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The Bridge at Remagen


‘…those still living WWII in their heads will find much to enjoy; with Segal, Gazzara and other in lockstep with the tough-guy, ‘war makes a man of you’ theme, this is one for aging boys to savour…’

Who doesn’t love a big old war movie? Pretty much no-one anymore; this sub-genre seems to be the preserve of old-timers and military aficionados these days, but when I was a nipper, there was nothing but WWII films on the telly. Developed by Stanley Kubrick, amongst others, this 1969 venture is a little more bitter and worldly than most, with a rather jaded view of military heroism, a balanced view of Allied and German strategies, and a pretty impressive set of action scenes, with stunts sorted by the great Hal Needham.

Director John Guillermin went on to helm The Towering Inferno and King Kong, and really knows the business end of a helicopter shot; the opening scenes set a high bar for action, even if the speeded up shots of Korean war tanks are regrettable. Blowing things up is the theme here; the bridge at Remagen will be blown up by the Germans as the Allies advance, but the Nazis have to get as many of their troops back over first. The US strike-force deputised to blow up the bridge have a last minute change of heart when they realise it’s still intact; George Segal and Ben Gazzara may be so world weary they can barely stand, but one more push is required; will it be a bridge too far? Meanwhile, on the German side, Robert Vaughn’s Major Kruger enjoys swishing around in his full-length leather coat and terrorises the locals as his plans fall apart; a cigarette case proves to have a vital role in the story.

‘But…who… is the enemy?’ For the finale, Kruger looks to the skies and asks with Shatner-esque poise as he grabs a sly fag before his firing squad; The Bridge at Remagen generally skips such philosophising in terms of complaints about the awfulness of fighting. There’s almost a MASH style bravado here, although Segal’s grizzled Lieutenant gets ever tougher by the minute, and the stylish, open-topped Rolls Royce he zooms around in suggests he could manage a gritty franchise all of his own. Like many war films, the schoolboy logic here syncs with the simplified war that cinematic history would have us remember these actions.

As unfashionable a film as can be imagined, The Bridge at Remagen is actually a decent enough package; the pity is that while the shots in and around the bridge at highly impressive, they don’t cut together with the main location and the joins are obvious. But those still living WWII in their heads will find much to enjoy; with Segal, Gazzara and other in lockstep with the tough-guy, ‘war makes a man of you’ theme, this is one for aging boys to savour.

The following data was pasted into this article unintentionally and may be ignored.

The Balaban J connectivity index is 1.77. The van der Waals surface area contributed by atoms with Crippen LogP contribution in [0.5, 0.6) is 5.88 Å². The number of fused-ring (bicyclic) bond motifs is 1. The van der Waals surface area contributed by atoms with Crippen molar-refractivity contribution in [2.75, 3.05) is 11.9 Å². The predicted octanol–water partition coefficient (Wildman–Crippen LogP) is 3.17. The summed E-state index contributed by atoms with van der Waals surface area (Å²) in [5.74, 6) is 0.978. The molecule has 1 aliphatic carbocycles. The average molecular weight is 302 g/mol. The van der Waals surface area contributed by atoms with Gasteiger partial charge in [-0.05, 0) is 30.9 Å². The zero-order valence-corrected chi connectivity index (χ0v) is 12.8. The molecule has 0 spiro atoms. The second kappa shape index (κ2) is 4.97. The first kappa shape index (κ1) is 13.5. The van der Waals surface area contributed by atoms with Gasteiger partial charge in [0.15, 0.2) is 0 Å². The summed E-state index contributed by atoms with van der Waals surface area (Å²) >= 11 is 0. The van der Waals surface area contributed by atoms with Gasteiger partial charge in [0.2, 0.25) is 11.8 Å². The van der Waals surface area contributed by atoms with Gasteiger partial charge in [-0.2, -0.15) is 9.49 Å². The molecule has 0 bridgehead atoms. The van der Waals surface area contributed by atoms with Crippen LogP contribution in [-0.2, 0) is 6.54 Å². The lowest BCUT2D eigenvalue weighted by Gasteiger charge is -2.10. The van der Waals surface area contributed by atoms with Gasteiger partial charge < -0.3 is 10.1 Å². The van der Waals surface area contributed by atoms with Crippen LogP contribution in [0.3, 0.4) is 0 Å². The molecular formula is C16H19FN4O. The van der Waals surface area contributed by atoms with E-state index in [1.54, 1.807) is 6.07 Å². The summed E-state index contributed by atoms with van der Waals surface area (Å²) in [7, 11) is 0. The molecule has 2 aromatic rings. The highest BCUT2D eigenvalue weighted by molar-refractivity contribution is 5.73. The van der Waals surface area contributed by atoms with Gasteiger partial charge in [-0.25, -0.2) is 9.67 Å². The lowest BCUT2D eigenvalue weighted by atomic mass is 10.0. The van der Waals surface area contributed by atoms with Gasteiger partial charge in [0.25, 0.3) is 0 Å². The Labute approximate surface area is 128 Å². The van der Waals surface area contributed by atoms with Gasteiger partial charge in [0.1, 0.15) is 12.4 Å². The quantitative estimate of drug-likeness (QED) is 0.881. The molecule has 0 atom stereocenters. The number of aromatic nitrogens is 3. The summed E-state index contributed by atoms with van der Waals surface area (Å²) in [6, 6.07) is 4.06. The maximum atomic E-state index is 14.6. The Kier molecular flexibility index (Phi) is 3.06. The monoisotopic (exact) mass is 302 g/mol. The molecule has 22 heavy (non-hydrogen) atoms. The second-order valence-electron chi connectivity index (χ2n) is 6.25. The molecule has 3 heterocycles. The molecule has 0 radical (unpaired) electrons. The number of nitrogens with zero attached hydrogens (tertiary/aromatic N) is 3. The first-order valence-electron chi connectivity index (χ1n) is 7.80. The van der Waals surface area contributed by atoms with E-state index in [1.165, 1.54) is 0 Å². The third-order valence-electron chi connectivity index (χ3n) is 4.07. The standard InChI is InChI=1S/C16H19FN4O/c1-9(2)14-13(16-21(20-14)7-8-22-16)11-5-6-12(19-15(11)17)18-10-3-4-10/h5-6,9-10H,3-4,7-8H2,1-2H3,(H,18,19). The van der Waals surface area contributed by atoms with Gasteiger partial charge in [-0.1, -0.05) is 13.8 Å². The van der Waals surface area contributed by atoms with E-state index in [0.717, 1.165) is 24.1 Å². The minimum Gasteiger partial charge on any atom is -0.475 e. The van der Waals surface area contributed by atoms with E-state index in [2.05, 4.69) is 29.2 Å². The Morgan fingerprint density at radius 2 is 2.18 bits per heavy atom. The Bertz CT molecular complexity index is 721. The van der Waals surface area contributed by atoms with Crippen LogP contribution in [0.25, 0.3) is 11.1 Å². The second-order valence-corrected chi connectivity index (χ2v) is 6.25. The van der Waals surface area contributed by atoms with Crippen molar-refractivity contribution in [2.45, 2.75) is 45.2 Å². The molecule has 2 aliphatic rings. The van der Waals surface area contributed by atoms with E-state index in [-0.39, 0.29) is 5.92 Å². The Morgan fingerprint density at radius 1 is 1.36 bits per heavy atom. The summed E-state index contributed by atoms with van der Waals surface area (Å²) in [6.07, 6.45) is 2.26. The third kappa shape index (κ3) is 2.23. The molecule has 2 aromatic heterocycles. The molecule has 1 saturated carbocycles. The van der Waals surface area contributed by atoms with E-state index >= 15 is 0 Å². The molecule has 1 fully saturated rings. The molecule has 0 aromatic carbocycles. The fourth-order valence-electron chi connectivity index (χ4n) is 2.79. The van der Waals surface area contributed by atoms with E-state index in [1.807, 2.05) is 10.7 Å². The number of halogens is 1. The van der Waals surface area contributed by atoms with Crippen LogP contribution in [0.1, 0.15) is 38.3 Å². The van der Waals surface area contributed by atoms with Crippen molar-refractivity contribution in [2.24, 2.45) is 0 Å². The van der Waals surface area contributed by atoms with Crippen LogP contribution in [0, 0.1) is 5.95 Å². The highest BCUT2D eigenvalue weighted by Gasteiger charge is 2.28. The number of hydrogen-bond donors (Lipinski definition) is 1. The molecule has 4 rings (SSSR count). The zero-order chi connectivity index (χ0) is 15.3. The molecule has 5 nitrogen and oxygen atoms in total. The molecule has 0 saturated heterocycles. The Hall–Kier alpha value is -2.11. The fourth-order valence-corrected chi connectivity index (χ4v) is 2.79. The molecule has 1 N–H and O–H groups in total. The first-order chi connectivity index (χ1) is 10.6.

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  1. Bridges are so much better than walls or leaky ferries. I knew about writer because I once lived in MD (next to WV) and my Welsh grandad was a coal miner in PA. You provide an awesome forum for commenting on movies, many of which get lost in the crowd. You’re the authority; I’m just a fan that loves movies.

    • I did not know that…wonder what Kubrick’s version would have been like. Not much like this, I’d imagine…

  2. When I think of Rhine I think of wine but when I think of war, I often think of the comment you mentioned Kruger made towards the end of the movie RE ‘who’s the enemy?’ The guy that wrote the book the movie’s based on became a politician, Dem from WV, and advocate for coal mine safety, died in 2016. Too much info, back to abridged writing… Bridge at Toko Ri did something similar in making wars horrors realistic, nihilistic.
    Was there another reason writer Hechler put BRIDGE in title? It’s a metaphor for something neutral that connects two ends. The card game (whist) pits 2 against 2; each side tries to win tricks, slams and dummies are involved..hmmm. Though London Bridge is now in Arizona and they redirected a mighty river so water could flow under it, and there’s barely enough water under Waterloo Bridge to drown in, a bridge is a clever devise. My 2 fav bridge movies remain For Whom the Bell Tolls and sappy Bridges of Madison County. Thanks to great writers, reviewers, and filmmakers, bridges, like the stoic, determined one at Remagen, remain standing–though physically gone.

    • FFS, I might as well give up, or just give you the login details for my blog since you outwit me every time! Did not know that about the author, or Waterloo bridge. You out bridges me! But I’m with you on Madison County, and happy to die on that particular hill (or bridge)….

  3. I’m definitely one of those who don’t watch war movies anymore. Just like I don’t watch westerns. And soon, I suspect, won’t be watching superhero movies.

    Movie genres seem to have their heyday and then hang around like that uncle who hasn’t realized he’s 50 but is still acting like he’s 22…

  4. George Segal and gritty don’t really go together for me. I remember watching this on TV (we don’t have telly over here) as a kid. I wonder if you could even make a movie like this today with all the old equipment. It’s like watching The Battle of Britain and being amazement that these are actually real planes flying around and not CGI. You’re in a state of awe and all the practical effects and stunt work. I’m guessing we just couldn’t make movies like this now. Everything looks like Call of Duty.

    • I think Segal was more than just a light comic lead, which is something he did well. But he could do grritty, and he does it here. And I prefer to see real tanks than CGI, films like Midway do look cool, but more like comic books than war….

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